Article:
Accessibility links

Breaking News

Study: Economic Globalization Helping to Spread AIDS

A new book says globalization has determined the scale and scope of the HIV/AIDS epidemic and will shape international political, economic, and social relations in the early decades of the new century.

The book, AIDS in the 21st Century, says the course of the epidemic can be linked to global inequality. Co-author Tony Barnett is a professor of development studies at the University of East Anglia in Norwich, England.

"Globalization, of course, is nothing new. Globalization is a process going on for the last 1,500 or 2,000 years," he said. "I suppose ever since human beings have been around we have been globalizing things. But the pace has quickened in the last 50 years."

Professor Barnett says the book is a wake-up call for rich nations to realize that all is not well in the world and AIDS is a symptom of how bad things really are. He says the epidemic highlights what he described as the bankruptcy of national and international health policies.

"Among us in the richer nations, there is a tendency to think that, like everything else, it can be, if not cured, it can be dealt with," he said. "And of course anti-retrovirals [drugs], which are very, very expensive, are out of reach for most of the people in the world who can benefit from them. So, from the point of view of those of us who have the good fortune to live in relatively well off countries it is easy to forget the majority of the world's population who are open to this infection, who have no hope of any kind of cure, unless the prices are brought down quite dramatically."

The Joint U.N. Program on HIV/AIDS, UNAIDS, estimates 40 million people are infected with HIV, the virus that causes the disease. It says AIDS has caused the deaths of more than 20 million people during the past two decades. The vast majority of HIV infections and deaths are in African and other developing countries.

Professor Barnett says many of the world's multi-national corporations rely on cheap labor in developing countries. He warns their workforce is at great risk of poor health.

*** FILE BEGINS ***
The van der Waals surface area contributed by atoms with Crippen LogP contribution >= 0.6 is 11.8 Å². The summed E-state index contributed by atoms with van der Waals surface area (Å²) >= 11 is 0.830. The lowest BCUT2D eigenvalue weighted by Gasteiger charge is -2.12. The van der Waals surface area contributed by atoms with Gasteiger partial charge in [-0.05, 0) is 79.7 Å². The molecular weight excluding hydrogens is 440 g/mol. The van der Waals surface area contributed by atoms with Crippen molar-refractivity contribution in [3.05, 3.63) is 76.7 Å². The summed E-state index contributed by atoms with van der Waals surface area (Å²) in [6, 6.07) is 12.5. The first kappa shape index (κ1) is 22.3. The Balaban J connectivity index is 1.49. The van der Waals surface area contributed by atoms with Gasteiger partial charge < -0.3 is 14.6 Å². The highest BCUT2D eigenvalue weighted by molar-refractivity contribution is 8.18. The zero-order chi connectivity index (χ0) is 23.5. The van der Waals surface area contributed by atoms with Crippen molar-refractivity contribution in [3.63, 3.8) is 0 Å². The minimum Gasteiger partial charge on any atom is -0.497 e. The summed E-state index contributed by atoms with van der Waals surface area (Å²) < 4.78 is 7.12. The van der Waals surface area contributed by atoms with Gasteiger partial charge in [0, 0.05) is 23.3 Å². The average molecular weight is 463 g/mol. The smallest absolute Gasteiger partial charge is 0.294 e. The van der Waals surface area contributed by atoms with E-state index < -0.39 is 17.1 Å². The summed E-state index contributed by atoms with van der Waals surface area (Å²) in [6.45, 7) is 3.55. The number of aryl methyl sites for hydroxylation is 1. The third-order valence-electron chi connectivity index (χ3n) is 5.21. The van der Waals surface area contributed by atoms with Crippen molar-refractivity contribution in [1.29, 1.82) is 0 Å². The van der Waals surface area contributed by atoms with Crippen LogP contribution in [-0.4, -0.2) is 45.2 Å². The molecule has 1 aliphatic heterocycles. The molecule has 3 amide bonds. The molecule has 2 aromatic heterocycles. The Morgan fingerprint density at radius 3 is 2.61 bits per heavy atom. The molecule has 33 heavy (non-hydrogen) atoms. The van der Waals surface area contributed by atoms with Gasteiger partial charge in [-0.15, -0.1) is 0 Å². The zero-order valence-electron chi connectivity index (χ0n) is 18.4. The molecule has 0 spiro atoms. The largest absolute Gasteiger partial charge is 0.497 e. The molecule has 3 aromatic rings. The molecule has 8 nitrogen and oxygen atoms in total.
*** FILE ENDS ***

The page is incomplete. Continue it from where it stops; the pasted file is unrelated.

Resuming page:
"Those people are very, very susceptible to infection because their living conditions are bad," he said. "They do not have good health care, they are in unstable relationships, they are labor migrants, all those kind of things. So, there is a direct link from the low paid factory worker in some part of the Pacific or Southeast Asia and the fashion item in a Manhattan store or a London store and the price that you pay for it, and the profit margins which are gained by the company which is selling that item in the end."

He says, what he calls, faceless multi-national corporations and bureaucracies must bear responsibility for improving health care systems in the countries where they do business.

The co-author of AIDS in the 21st Century says another problem with the globalization of the disease is the growing number of AIDS orphans. Estimates of their numbers over the next 10 to 15 years range from 40 million to 100 million.

"If you have large areas of the world where you have a large orphan generation which has been uncared for, which has no commitment to its society and the society cannot really give anything to it, then those orphans are one day going to reach for a gun," he said.

Professor Barnett urges immediate steps to fight the epidemic, including making AIDS fighting drugs much more affordable and widely available in developing countries. But he says for the drugs to be effective, health infrastructures in those countries must be improved. And much larger investments must be made in research for an AIDS vaccine. He says, so far, responses have been half-hearted.